I have played out the scene a hundred times in my head since and it won’t go away. I would do everything the same if it happened again. I did nothing wrong. The hook link was 3.5lb BS, strong for stick float fishing and in balance with the rod which was a power waggler rod designed to match 3-6lb lines.

 

Submerged rocks are a hazard you have to live with on the Tidal but it is the not knowing that’s been eating away at me ever since. What kind of fish is that strong, that heavy, yet doesn’t run. It was almost as if it was unaware it was hooked.

 

It could have been a monstrous carp that genuinely didn’t realise it was hooked, but they usually scream off at some point. A pike perhaps? But a pike can usually be led into the bank much more easily than that. I’m pretty sure it wasn’t foul hooked, although of that you can never actually be certain, but foul hooked fish do whatever they want to to some extent and you can tell.

 

I’m left wondering whether I lost a barbel. Not just any barbel but the biggest barbel I’ve ever hooked. If it was a barbel then it was on a completely different scale and by that we’re talking teens and I don’t mean thirteen or fourteen. Alas I’ll never know.

 

What joy it would have brought me to land it, but what mystery it adds to the whole equation when you lose a whopper. It’s not just the catching of monsters that makes fishing exciting, it’s the not quite knowing, the frustrations, the disasters and the close encounters.

 

Keith Arthur was the first guy I heard use the phrase, “That’s why we call it fishing and not catching.” Never a truer word in my book.

 

Send For An Ambulance

I think I may have been a little unkind to the old ‘Silverfox’ in the last Blog as I’ve discovered a rather unusual syndrome (it’s genuine, too) which he may well be suffering from. It’s called Stendhal Syndrome.

Sufferers become irritated and, in some cases, experience hallucinations when exposed to fine art.

Kind of sums it up, don’t you think?

 

Wye Valley Wandering

I do wish the Wye Valley was a bit nearer. Peter Smith, owner of the Caer Beris Manor Hotel, was sixty last week and the invitation to his bash duly arrived. It was to be a 60’s party – fancy dress, the lot. Boy this guy knows how to throw a party. The first part, lunch, was a formal affair with a six course meal accompanied by six wines, each chosen to compliment the course. By the time we’d finished the meal I was ten drinks down and quite mellow.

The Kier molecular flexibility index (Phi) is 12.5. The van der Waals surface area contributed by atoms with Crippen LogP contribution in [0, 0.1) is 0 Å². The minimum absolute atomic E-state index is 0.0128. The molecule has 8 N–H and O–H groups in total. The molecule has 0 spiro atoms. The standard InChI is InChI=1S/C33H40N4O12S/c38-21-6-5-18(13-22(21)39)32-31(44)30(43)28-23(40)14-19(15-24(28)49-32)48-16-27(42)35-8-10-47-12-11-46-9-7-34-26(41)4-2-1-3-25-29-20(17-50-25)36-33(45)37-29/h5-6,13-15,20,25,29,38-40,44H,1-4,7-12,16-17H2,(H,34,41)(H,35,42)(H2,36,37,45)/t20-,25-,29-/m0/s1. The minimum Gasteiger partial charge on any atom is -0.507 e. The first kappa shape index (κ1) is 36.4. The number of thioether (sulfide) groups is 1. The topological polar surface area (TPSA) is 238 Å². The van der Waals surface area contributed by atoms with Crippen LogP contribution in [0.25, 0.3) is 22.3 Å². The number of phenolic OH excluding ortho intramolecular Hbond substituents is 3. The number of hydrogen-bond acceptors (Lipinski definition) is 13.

Growing Old Disgracefuly...?

The evening do was at his house which clings like a limpet to a Welsh hillside overlooking the Irfon. It’s a proper party house, too. Designed for entertaining whatever the occasion.

 

It was fun to see almost everyone dressing for the occasion because it does add to the atmosphere. The music was fantastic and reminded me that I have turned into my parents. The old stuff is better on the whole, well, at least in the popular ‘charts’ end of culture. Let’s face it, who even cares what record is at number one these days? It’s probably a spin off from one of the endless phone in and give us some more of your money TV talent shows, or a soap star having a career crisis.

 

Or Vera Lynn.

 

Maybe the old stuff wasn’t ALL great, eh?

 

I had planned to fish the following day but as a good number of the guests were of a similar disposition I decided to leave it until the end of the month when I’ll be back for another guiding weekend.

 

One unexpected bonus from the party was an invite to fish a stretch further downstream in barbel country (chub, dace and grayling tend to be more prevalent in the upper reaches). This length is a salmon beat that has never really been coarse fished. According to the invitee, he’s had a go and caught an abundance of barbel, so I’ll have to give it a whirl. Maybe this will make the perfect spot to try for those who extend their coaching weekends by an extra day.

 

Mindless Criminals

I was rudely awakened by hammering on the front door. It was a neighbour, “Sorry to disturb you, Bob, but you ought to have a look at your van. Looks like someone’s tried to break into it.

 

Sure enough the driver’s door had been jemmied and the top of the window frame was leaning out at a crazy angle.  To make matters worse – or so it seemed – nothing had been taken. Some idiot had made the presumption that this is Bob’s van so it will be full of expensive fishing tackle that I can steal.

 

Err, hello. The only thing I leave in my van is the odd smelly coat, leaky waders, maybe a few bags of pellets and a bottle of water. Occasionally I might leave a bank stick or a landing net head but really, there’s nothing worth causing a couple of hundred pounds worth of damage to steal. If you’re that desperate for a coat, knock on the bloody front door and we’ll see what we can do!